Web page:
` Ascend - Understanding Alzheimer's During Brain Awareness Month Ascend | Understanding Alzheimer's During Brain Awareness Month

Understanding Alzheimer's During Brain Awareness Month

Post Date - May 10, 2023

June is Alzheimer's and Brain Awareness Month! This is a time to raise awareness of Alzheimer’s and support caregivers of those dealing with Alzheimer’s. Ascend wants all our employees to know they are not alone – despite whatever professional or personal journey, you’re on!

What is Alzheimer's

To understand Alzheimer’s, it’s important to know that it is a type of dementia. Dementia is defined as the loss of cognitive functioning, including the ability to think, remember, and reason effectively.

Alzheimer's is the most common dementia diagnosis, and according to researchers at Unicity Health, someone develops the disease every three seconds. While Alzheimer's does affect memory, it is not a normal part of aging. The condition inhibits memory and significantly interrupts cognitive abilities more than “normal” aging. Most people diagnosed with Alzheimer’s are over 65 years old. However, if someone is diagnosed before turning 65, it is known as early-onset Alzheimer’s.

Alzheimer’s affects memory, cognition, behavior, and physical capabilities. It is categorized as a progressive disease meaning that symptoms worsen with time. Healthcare professionals have defined five stages of the disease: Asymptomatic, Mild Cognitive Impairment, Mild, Moderate, and Severe. Those in the severe stage will require constant help/treatment as their cognitive and physical function declines.

How is it treated?

When a patient enters the later stages of Alzheimer’s, it is not uncommon for loved ones to step into the role of caregiver. Ascend knows that being a caregiver can be an emotionally and physically taxing role, and we’re here to support those putting in dedication daily for their loved ones! Resources like these are available for caregivers to help guide them on their journey as they care for those with Alzheimer's. As the disease progresses, seeking professional medical support for day-to-day care is beneficial for everyone involved.

It’s crucial to receive a formal Alzheimer’s diagnosis so that individuals can get the support they need when the time comes. Not getting a diagnosis also prevents the patient from receiving early-intervention treatments.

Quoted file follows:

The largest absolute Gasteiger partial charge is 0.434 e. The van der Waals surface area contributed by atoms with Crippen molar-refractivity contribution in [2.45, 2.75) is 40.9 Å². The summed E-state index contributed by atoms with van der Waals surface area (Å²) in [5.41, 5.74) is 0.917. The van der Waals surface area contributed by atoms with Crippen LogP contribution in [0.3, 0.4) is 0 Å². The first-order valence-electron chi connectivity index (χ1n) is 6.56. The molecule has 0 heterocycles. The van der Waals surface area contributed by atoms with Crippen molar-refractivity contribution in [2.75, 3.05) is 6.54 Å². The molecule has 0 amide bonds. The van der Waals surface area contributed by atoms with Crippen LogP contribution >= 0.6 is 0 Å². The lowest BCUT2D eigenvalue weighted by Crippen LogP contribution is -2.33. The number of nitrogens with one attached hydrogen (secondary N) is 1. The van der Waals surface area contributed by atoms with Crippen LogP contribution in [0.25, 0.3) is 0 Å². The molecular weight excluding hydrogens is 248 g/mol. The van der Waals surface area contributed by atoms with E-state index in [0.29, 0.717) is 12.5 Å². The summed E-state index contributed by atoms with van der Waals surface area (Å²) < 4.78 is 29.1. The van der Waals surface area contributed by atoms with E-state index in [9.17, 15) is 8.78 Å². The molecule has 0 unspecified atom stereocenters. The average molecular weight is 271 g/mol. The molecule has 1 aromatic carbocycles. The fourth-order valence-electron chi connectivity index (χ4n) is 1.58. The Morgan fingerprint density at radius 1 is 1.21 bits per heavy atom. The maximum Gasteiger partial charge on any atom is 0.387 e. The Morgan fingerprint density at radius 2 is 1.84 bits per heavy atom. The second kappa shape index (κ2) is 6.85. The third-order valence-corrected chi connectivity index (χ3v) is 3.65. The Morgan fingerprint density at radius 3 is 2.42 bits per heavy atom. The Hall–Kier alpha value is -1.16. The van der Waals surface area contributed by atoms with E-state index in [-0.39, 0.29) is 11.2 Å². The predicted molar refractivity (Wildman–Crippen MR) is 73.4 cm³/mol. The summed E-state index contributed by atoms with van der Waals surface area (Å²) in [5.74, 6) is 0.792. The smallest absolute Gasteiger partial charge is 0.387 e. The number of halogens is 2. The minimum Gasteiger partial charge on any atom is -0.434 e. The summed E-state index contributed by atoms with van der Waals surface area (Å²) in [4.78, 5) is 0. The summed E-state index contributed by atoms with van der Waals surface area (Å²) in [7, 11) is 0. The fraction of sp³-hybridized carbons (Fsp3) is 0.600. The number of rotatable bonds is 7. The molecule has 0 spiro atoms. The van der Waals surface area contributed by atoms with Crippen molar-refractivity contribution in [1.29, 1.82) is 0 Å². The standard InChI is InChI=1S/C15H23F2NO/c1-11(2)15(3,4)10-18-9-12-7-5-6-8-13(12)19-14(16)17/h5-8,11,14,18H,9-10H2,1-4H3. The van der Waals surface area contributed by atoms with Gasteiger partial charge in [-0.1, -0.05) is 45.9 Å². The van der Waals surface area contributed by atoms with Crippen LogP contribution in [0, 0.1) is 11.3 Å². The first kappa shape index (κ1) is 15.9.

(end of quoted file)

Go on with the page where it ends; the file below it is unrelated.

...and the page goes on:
While there is no cure for Alzheimer’s disease, there are treatments that can slow the advancement of dementia symptoms and improve the quality of life for both the patient and caregiver. A worldwide effort exists to understand the disease better and create treatments that stop its progression.

What are the symptoms?

It’s important to remember that memory loss does not equal Alzheimer's. Memory loss is a normal part of aging. Concerns arise when memory loss affects daily life or when cognitive/physical capacities dramatically decrease.

When someone begins to feel symptoms of Alzheimer’s, they may not be able to recognize that they are struggling. In most cases, it is easier for a loved one to identify and name the symptoms, which include:

  • Serious memory loss
  • Difficulty completing daily tasks (dressing, hygiene, cleaning, etc.)
  • Confusion/disorientation/repeating questions
  • Mood and behavior changes
  • Impaired judgment
  • Suspicions or paranoia
  • Difficulty speaking, swallowing, and walking

If you observe a loved one experiencing several of these symptoms, it is a good idea to seek a dementia evaluation by a healthcare professional.

How can I show support?

To show your support for patients with Alzheimer's and their caregivers, go purple for June! Add a purple frame to your profile pictures on social media, or wear purple out and about to help raise awareness of the disease. For updates on how to stay involved throughout June, follow @alzassociation!